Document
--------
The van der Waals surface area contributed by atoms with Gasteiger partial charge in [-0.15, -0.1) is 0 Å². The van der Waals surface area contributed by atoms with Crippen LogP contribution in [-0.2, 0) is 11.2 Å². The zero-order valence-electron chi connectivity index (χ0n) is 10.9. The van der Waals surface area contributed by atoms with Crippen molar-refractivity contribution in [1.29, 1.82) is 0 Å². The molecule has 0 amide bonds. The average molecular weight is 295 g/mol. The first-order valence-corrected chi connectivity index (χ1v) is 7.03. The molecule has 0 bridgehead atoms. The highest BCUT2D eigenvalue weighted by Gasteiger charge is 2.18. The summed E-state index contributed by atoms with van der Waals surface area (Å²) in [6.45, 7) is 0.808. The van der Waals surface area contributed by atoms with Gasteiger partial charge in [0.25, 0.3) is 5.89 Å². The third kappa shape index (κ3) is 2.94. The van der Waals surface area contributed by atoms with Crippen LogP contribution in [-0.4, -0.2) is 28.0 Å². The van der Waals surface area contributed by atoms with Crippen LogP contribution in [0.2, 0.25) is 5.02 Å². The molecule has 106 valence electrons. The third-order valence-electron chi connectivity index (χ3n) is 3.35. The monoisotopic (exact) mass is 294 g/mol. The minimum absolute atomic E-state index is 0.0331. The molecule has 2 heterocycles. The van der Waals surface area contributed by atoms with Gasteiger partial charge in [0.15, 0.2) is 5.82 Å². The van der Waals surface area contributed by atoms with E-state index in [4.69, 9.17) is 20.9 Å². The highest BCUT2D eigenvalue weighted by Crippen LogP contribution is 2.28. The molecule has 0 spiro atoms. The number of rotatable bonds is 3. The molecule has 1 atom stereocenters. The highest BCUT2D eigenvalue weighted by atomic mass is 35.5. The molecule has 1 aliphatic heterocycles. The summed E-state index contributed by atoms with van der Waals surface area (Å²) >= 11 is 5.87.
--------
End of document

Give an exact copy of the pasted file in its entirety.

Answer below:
The van der Waals surface area contributed by atoms with Gasteiger partial charge in [-0.15, -0.1) is 0 Å². The van der Waals surface area contributed by atoms with Crippen LogP contribution in [-0.2, 0) is 11.2 Å². The zero-order valence-electron chi connectivity index (χ0n) is 10.9. The van der Waals surface area contributed by atoms with Crippen molar-refractivity contribution in [1.29, 1.82) is 0 Å². The molecule has 0 amide bonds. The average molecular weight is 295 g/mol. The first-order valence-corrected chi connectivity index (χ1v) is 7.03. The molecule has 0 bridgehead atoms. The highest BCUT2D eigenvalue weighted by Gasteiger charge is 2.18. The summed E-state index contributed by atoms with van der Waals surface area (Å²) in [6.45, 7) is 0.808. The van der Waals surface area contributed by atoms with Gasteiger partial charge in [0.25, 0.3) is 5.89 Å². The third kappa shape index (κ3) is 2.94. The van der Waals surface area contributed by atoms with Crippen LogP contribution in [-0.4, -0.2) is 28.0 Å². The van der Waals surface area contributed by atoms with Crippen LogP contribution in [0.2, 0.25) is 5.02 Å². The molecule has 106 valence electrons. The third-order valence-electron chi connectivity index (χ3n) is 3.35. The monoisotopic (exact) mass is 294 g/mol. The minimum absolute atomic E-state index is 0.0331. The molecule has 2 heterocycles. The van der Waals surface area contributed by atoms with Gasteiger partial charge in [0.15, 0.2) is 5.82 Å². The van der Waals surface area contributed by atoms with E-state index in [4.69, 9.17) is 20.9 Å². The highest BCUT2D eigenvalue weighted by Crippen LogP contribution is 2.28. The molecule has 0 spiro atoms. The number of rotatable bonds is 3. The molecule has 1 atom stereocenters. The highest BCUT2D eigenvalue weighted by atomic mass is 35.5. The molecule has 1 aliphatic heterocycles. The summed E-state index contributed by atoms with van der Waals surface area (Å²) >= 11 is 5.87.